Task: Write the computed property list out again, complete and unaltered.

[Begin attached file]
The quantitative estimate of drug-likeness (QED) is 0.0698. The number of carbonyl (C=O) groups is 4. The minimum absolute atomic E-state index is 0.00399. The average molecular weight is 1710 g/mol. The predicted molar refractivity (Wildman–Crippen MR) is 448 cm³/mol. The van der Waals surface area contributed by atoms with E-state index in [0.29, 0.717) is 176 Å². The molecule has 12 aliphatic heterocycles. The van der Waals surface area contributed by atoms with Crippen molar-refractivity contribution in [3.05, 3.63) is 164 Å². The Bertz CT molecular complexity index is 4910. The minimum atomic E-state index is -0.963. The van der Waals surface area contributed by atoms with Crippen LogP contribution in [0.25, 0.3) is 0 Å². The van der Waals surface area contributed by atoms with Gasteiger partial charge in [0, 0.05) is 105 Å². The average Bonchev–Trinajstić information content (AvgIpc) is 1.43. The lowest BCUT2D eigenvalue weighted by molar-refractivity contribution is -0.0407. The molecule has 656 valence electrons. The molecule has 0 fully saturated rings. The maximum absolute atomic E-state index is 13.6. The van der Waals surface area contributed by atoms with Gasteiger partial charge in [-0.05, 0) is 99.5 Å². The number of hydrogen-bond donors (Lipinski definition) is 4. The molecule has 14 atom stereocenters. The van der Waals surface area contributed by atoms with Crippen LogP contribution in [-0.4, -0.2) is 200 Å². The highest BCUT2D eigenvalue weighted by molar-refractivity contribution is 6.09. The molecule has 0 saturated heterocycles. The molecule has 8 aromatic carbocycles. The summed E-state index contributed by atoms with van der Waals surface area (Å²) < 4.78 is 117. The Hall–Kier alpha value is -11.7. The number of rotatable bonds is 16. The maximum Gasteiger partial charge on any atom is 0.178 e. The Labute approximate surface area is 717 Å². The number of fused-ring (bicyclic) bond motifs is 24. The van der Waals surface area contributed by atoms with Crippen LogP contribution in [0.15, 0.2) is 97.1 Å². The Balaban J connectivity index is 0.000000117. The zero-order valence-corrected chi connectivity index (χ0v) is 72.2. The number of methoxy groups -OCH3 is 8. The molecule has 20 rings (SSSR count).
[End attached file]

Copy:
The quantitative estimate of drug-likeness (QED) is 0.0698. The number of carbonyl (C=O) groups is 4. The minimum absolute atomic E-state index is 0.00399. The average molecular weight is 1710 g/mol. The predicted molar refractivity (Wildman–Crippen MR) is 448 cm³/mol. The van der Waals surface area contributed by atoms with E-state index in [0.29, 0.717) is 176 Å². The molecule has 12 aliphatic heterocycles. The van der Waals surface area contributed by atoms with Crippen molar-refractivity contribution in [3.05, 3.63) is 164 Å². The Bertz CT molecular complexity index is 4910. The minimum atomic E-state index is -0.963. The van der Waals surface area contributed by atoms with Crippen LogP contribution in [0.25, 0.3) is 0 Å². The van der Waals surface area contributed by atoms with Gasteiger partial charge in [0, 0.05) is 105 Å². The average Bonchev–Trinajstić information content (AvgIpc) is 1.43. The lowest BCUT2D eigenvalue weighted by molar-refractivity contribution is -0.0407. The molecule has 656 valence electrons. The molecule has 0 fully saturated rings. The maximum absolute atomic E-state index is 13.6. The van der Waals surface area contributed by atoms with Gasteiger partial charge in [-0.05, 0) is 99.5 Å². The number of hydrogen-bond donors (Lipinski definition) is 4. The molecule has 14 atom stereocenters. The van der Waals surface area contributed by atoms with Crippen LogP contribution in [-0.4, -0.2) is 200 Å². The highest BCUT2D eigenvalue weighted by molar-refractivity contribution is 6.09. The molecule has 0 saturated heterocycles. The molecule has 8 aromatic carbocycles. The summed E-state index contributed by atoms with van der Waals surface area (Å²) < 4.78 is 117. The Hall–Kier alpha value is -11.7. The number of rotatable bonds is 16. The maximum Gasteiger partial charge on any atom is 0.178 e. The Labute approximate surface area is 717 Å². The number of fused-ring (bicyclic) bond motifs is 24. The van der Waals surface area contributed by atoms with Crippen LogP contribution in [0.15, 0.2) is 97.1 Å². The Balaban J connectivity index is 0.000000117. The zero-order valence-corrected chi connectivity index (χ0v) is 72.2. The number of methoxy groups -OCH3 is 8. The molecule has 20 rings (SSSR count).